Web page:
On a bare stage with a chair, some well-done 'Madonna-and-Whore' religious depth and two 16 foot tall peeler poles, the Von Bon Bon/Neptune chemistry isn't visible in this production, and understandably so. It's mainly due to the work's theatre-dance structure (Von Bon Bon's storytelling, alternated with Neptune's movement and dance numbers that support the story). The choppiness of alternating scenes may leave us wanting more integration between them, but we do get one hilarious pay-off as both performers re-enact the stereotypical (male) fantasy of two "lesbian" strippers on stage in a duo for our pleasure. It is here, as in many other areas of the text, that we're able to see Von Bon Bon's wisdom and laugh at how ridiculous we truly are in our fantasies.
The nudity in Neon Nightz wears off almost as fast as the provocative theatre of the '90s itself today. It helps us get to the heart of the matter: that need for human connection (now more than ever) and those who lose themselves in a fantasy that can be either detrimental or healthy to their own existence (it's a dichotomy explored here in diverse imagery). We often like to think of strippers, like sex trade workers, as lost souls still in search of something. But through the real-life stories of Neon Nightz, we're able to ask ourselves if perhaps it's not the other way around as consumers. Von Bon Bon's writing, along with Neptune's talented self-choreography to re-create the atmosphere of those anecdotes, saves this production from its replant. Rhythmically, it all needs more development in flow, but at an hour and forty-five minutes, its engaging and thought-provoking enough to get us cursing at the intermission for interrupting our pole-dancing lesson.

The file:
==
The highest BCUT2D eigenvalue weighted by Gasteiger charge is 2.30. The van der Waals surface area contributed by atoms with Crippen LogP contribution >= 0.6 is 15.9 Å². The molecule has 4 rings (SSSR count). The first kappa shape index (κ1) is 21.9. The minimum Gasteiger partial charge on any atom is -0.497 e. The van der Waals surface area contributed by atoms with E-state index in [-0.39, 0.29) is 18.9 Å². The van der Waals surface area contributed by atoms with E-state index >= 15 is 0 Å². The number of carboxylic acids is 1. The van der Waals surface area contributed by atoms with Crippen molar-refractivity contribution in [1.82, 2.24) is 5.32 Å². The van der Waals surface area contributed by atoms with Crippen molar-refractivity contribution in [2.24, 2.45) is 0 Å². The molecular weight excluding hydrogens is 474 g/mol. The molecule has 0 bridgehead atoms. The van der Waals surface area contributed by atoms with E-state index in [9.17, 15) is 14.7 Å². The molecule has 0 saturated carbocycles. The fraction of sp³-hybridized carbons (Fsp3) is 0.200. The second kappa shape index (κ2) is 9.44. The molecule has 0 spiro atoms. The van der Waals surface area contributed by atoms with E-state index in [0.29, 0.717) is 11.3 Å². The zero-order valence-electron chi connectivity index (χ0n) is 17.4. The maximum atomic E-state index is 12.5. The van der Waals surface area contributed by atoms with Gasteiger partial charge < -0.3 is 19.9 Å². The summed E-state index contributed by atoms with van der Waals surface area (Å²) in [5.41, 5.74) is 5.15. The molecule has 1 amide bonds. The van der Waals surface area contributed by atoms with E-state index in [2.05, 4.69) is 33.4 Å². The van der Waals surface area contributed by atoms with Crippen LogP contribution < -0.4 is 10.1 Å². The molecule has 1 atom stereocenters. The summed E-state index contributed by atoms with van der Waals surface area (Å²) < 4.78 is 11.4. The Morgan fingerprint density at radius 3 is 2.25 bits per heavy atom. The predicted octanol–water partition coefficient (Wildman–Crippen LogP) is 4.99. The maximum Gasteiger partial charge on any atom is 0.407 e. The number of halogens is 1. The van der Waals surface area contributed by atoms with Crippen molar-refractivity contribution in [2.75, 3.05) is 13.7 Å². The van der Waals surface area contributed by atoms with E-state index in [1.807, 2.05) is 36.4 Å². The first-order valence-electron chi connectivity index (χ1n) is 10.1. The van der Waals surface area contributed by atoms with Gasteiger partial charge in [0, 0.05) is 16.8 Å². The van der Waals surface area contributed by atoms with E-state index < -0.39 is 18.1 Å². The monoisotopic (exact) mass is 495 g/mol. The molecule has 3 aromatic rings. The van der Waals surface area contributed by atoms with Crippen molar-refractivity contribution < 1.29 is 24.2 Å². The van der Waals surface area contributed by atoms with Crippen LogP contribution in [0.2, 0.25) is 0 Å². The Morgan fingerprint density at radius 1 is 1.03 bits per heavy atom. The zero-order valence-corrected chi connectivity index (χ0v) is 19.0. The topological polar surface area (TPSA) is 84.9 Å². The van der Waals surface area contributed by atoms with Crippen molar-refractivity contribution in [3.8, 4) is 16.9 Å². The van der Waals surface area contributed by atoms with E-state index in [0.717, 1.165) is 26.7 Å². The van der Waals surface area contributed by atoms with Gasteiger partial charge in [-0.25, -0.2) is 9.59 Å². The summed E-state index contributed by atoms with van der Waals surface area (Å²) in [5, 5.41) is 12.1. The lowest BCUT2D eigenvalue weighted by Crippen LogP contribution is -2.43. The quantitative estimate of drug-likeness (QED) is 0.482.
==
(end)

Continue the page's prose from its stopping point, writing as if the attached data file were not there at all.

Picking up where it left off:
Neon Nightz is at Wildside
For more on The Scandelles and their past shows (Under the Mink, Who's Your Dada? and more, visit The Scandelles's site.
Went to opening night of Sasha Van Bon Bon's play Neon Nightz and thought the production has real heart. I really liked it. Oh yeah, and Sasha also blabs with Montreal's HOUR mag: http://www.hour.ca/stage/stage.aspx?iIDArticle=21011ReplyDelete